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Secretary Bryson Meets with Advanced Manufacturing Partnership Steering Committee

Nanofabrication facility at NIST where manufacturers come to study new ways to make advanced computer chips, nanoscale batteries, and other high-tech products.  Photo credit:  Photo by Kristen Dill

Yesterday, U.S. Commerce Secretary John Bryson delivered remarks at a meeting of the Advanced Manufacturing Partnership (AMP) Steering Committee. At yesterday’s meeting, held at the White House, the Steering Committee discussed recommendations targeting issues in manufacturing, focusing on technology development, policy, education and workforce development, and shared facilities and infrastructure.

AMP is a collaboration between industry, academia and government leaders to accelerate the development of the U.S. advanced manufacturing sector and to shape the administration’s Advanced Manufacturing Strategy. AMP is guided by a Steering Committee, which is co-chaired by Andrew Liveris, President, Chairman and CEO of the Dow Chemical Company, and Susan Hockfield, President of the Massachusetts Institute of Technology. Their final report will be reviewed by PCAST, the President’s Council of Advisors on Science and Technology, in April. Though AMP is still at work on the recommendations, several were prioritized for early action and implementation by Secretary Bryson.
One early recommendation highlighted by the AMP steering committee in their prior December meeting was to unify a “whole of government” focus on advanced manufacturing. Secretary Bryson endorsed this action and announced a new National Program Office (NPO) for Advanced Manufacturing would be established. That office is being led by the Commerce Department’s National Institute of Standards and Technology (NIST). Its goals are twofold: to foster industry-led private-public partnerships to improve competitiveness and innovation in U.S. manufacturing, and to lead a comprehensive, cross-agency approach to build America’s advanced manufacturing capacity.

Through September, the National Program Office will be focused on integrating the recommendations of the AMP Steering Committee into a larger action plan for the White House Office of Manufacturing Policy, which Secretary Bryson co-leads with Gene Sperling, Director of the National Economic Council.

Industry-led Institutes for Manufacturing Innovation is another key recommendation highlighted for early action. The president’s proposed FY13 budget included a one-billion-dollar commitment for the National Network for Manufacturing Innovation. The Commerce Department will play a lead role in promoting that network while preparing the solicitation and evaluation criteria.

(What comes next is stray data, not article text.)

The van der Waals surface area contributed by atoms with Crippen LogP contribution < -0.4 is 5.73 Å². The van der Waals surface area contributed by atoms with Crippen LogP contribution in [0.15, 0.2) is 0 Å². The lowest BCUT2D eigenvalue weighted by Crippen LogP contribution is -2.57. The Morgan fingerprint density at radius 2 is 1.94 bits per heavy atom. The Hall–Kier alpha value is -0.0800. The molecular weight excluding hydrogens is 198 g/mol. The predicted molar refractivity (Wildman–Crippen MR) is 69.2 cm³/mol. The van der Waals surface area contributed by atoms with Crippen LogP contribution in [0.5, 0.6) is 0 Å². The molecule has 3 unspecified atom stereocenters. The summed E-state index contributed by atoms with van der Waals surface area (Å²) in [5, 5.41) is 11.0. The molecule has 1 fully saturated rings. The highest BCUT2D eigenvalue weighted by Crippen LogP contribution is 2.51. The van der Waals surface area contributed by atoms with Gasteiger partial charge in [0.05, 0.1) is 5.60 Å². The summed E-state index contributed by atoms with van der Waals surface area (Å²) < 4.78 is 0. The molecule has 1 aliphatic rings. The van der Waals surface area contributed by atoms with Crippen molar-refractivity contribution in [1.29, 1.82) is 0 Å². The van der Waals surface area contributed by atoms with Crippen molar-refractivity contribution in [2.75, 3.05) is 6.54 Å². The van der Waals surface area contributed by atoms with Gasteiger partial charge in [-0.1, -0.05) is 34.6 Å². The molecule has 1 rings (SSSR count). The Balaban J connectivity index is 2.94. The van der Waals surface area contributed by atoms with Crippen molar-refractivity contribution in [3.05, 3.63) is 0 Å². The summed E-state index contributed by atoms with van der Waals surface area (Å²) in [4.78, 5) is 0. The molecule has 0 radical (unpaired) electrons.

Through NIST, we are investing over $135 million in advanced manufacturing R&D. This will help U.S. manufacturers uncover processes that are more efficient and competitive, while also supporting specific fields like bio-manufacturing.

In addition, we are supporting new approaches such as regional innovation clusters, which maximize existing assets in a particular region. We already awarded $37 million to clusters last year, and Secretary Bryson just announced $15 million more for clusters in rural areas.

With the help of the Advance Manufacturing Partnership, the Commerce Department will continue its work to promote manufacturing and give American businesses the resources to build their products here and sell them around the world.

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It is great that we fund Research and Development. My concern is the manufacturing. Every product that is granted a patent will not need R%D. It will only consist of molds and tools. That is still help needed from the government. This will assist in American manufacturing. Why isn't that avenue avaiable to those that have the product ready to manufacture but need the machine assistance to get the product to the market. That is something the government should consider. They can even own the machine, molds, and tooling until the product pays the cost back. They not only get the cost of the machine funding, they get the taxes, they get the jobs created, they get product going global for sales, and they get America manufacturing more and a lot faster. They fund non-profit in a minute and all the those dollars go to that agency and into the pockets with just the salaries of that agency. Fund some of the profit agencies they are the ones to bring the dollars back to the government. Wher creating a avenue to get more patents into the hands of innovation now help it get to the market. There are guide lines like anything else. We can start with the place where patent office is going to be located in the poorest city in the United States-Detroit. They could use some assistance.